Seoul, Korea: Nami Island

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Tired from such a long day prior, we started day 3 quite late for Nami Island, heading off after lunch at 2PM. Little did we know that the commute would take much longer than what had been mentioned online. To anyone planning to go to Nami someday, I suggest for you to take the bus or arrange a tour. It took us 2 hours and a half by train, so we felt that it ate up most of our day.

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For any photo-savvy traveler like ourselves, this mistake was sort of a blessing in disguise, due to our arrival on the island during what many like to call “magic hour”

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The best part for us though, and what we consider to be the most enjoyable way to get to see the whole island is by getting on these bikes!

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Feeling the cold, autumn breeze on our faces as we raced around and about the island like children, was priceless. We would definitely miss this kind of weather once we get back to our tropical home.

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At 6PM, we had to return our bikes and most of the stores were already closed so we decided to head back to Hongdae.

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Since our home is tucked into the quiet part of this town, we decided to have dinner in the center. Tired from the long commute, we dropped by a small, hole-in-the wall restaurant that had a number of people. Unfortunately, their menu wasn’t in English, and no one there could speak fluently either. The lady simply told us “pig,” and we decided to just go for the pork, without knowing it was slimey pig’s ears that just didn’t taste right. At our first bite, we asked to have it for take out (decision was probably shaped by Filipinos tendency to feel “hiya”), then didn’t touch it at all. I guess you just have to know when to draw the line when it comes to being adventurous with food!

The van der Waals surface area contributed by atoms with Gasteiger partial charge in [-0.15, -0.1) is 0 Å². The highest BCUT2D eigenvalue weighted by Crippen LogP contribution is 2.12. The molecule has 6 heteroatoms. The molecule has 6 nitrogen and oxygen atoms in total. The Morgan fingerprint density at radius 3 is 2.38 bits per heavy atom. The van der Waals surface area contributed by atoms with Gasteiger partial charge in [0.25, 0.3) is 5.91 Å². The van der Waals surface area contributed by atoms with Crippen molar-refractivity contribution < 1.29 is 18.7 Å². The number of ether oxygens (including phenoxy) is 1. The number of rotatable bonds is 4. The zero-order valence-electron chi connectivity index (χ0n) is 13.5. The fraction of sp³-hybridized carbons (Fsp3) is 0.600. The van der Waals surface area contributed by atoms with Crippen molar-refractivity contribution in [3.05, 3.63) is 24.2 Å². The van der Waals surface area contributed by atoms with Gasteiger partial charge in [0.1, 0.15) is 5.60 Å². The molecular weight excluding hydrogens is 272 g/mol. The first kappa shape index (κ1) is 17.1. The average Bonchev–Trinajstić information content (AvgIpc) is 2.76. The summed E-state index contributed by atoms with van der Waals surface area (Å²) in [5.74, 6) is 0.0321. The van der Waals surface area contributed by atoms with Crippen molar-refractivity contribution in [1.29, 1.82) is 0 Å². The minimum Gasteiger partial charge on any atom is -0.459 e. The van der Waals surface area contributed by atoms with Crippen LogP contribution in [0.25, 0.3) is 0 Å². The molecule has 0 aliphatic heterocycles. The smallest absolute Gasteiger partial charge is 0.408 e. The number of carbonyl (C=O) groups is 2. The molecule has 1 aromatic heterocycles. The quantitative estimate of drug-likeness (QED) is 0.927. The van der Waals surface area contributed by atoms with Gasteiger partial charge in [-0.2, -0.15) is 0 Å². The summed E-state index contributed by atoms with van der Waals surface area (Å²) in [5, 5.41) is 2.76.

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We transferred to another restaurant where we tried Souju for the first time. Funny, we thought it was beer, so we ordered three bottles, but the lady was so taken aback by our order that she insisted we just take one. We learned the reason behind this the moment it got to our table- souju isn’t beer, it’s hard alcohol! Good thing they had Sprite for us to water it down with.

Feeling light-headed from tasting souju, we decided to take a taxi, which I might say is convenient as well, as long as your driver speaks a little English. It helps to know the address as well, since he could easily punch it into GPS.

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